Public-private partnership boosts SA environmental performance

In the 2016 Environmental Performance Index (EPI), South Africa out-performed African countries to rank fourth within the Sub-Saharan Africa region. This positive performance placed South Africa in the top half of the index at 81 when compared to 180 countries worldwide. European nations – such as Finland, Iceland, Sweden, Denmark and Slovenia – took the top spots, showing the relationship between countries’ EPI performance and economic development.

The EPI ranks countries’ performance on high-priority environmental issues in two areas: protection of human health and protection of ecosystems. Developing countries, particularly those in Sub-Saharan Africa, have seen the greatest gains in environmental performance over the last decade. Investments in clean water, sanitation and energy infrastructure are the main contributors to improvements in these nations’ scores. The report goes as far as to suggest that environmental performance is an issue of governance – only well-functioning governments are able to manage the environment for the benefit of all.

But should the responsibility rest solely on the shoulders of government? Perhaps the key to increasing environmental performance may be linked to public-private partnerships. One example of this in South Africa is the Department of Energy’s (DoE) Renewable Energy Power Producer’s Procurement Programme (REIPPP).

South Africa has rapidly become a world player in renewable energy and is well on its way to achieving government’s goal of 30% clean energy by 2025, according to a recent DoE report. The South African renewables sector, through the REIPPPP launched in 2011, has attracted R192.6 billion investment, of which 28% (R53.2bn) is much-needed foreign investment.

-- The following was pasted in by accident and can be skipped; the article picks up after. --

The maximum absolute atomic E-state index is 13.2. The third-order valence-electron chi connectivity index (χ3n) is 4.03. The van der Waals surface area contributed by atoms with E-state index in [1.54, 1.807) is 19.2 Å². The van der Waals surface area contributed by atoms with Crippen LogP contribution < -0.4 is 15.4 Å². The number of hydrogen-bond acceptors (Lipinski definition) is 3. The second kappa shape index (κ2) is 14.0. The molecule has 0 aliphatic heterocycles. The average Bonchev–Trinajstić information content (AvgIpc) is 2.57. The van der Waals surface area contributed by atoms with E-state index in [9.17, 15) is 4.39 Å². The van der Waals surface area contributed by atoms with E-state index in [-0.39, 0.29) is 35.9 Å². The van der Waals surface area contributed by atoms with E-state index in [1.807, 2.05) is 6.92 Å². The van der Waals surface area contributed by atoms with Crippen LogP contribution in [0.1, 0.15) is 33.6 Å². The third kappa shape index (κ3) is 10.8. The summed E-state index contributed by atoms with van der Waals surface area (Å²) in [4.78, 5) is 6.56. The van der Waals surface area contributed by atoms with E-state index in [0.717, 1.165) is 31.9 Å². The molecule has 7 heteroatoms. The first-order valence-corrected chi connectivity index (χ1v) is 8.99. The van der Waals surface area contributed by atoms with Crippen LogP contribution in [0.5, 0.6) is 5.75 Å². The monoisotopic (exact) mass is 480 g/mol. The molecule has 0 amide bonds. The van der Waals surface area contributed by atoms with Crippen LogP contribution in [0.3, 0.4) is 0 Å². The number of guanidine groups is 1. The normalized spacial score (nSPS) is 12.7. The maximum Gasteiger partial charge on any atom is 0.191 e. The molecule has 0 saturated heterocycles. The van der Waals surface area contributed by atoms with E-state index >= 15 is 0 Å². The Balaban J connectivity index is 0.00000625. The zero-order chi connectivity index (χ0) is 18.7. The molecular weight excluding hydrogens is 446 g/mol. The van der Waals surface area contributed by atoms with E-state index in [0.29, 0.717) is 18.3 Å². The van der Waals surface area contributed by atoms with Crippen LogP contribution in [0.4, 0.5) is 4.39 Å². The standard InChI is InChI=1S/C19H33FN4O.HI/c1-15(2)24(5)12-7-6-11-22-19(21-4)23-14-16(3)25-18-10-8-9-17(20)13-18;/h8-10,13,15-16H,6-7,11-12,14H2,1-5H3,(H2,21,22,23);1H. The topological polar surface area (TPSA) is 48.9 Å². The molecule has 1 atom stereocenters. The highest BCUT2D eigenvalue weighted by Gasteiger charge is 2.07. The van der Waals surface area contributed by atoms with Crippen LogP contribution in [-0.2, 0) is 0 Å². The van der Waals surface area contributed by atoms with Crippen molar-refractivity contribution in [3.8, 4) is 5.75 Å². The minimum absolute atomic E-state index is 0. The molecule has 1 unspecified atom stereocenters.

“There is huge international investor focus on Independent Power Producers (IPP) due to the power shortages and load shedding in the region and the increasing demand for energy amongst the region’s growing economies. And opportunities for projects using both renewable and thermal technologies are expanding. The South African DoE’s Renewable Energy Power Producer’s Procurement Programme (REIPPP) launched an IPP development boom in the region; now there is investment across the region in various technologies,” explains Scott Brodsky, Partner at international law firm Macfarlanes.

The growth of the programme has been extremely effective in driving down tariffs for renewable energy through competitive bidding. Renewable energy already provides a cost-competitive solution to traditional fossil fuel-based generation. There have also been notable improvements in the economic development commitments, primarily benefiting rural communities. One investor characterised REIPPPP as “the most successful public-private partnership in Africa in the last 20 years.”

Important lessons can be learned for both South Africa and other emerging markets contemplating investments in renewables and other critical infrastructure investments.

To read the full EPI report visit: http://epi.yale.edu/sites/default/files/2016EPI_Full_Report_opt.pdf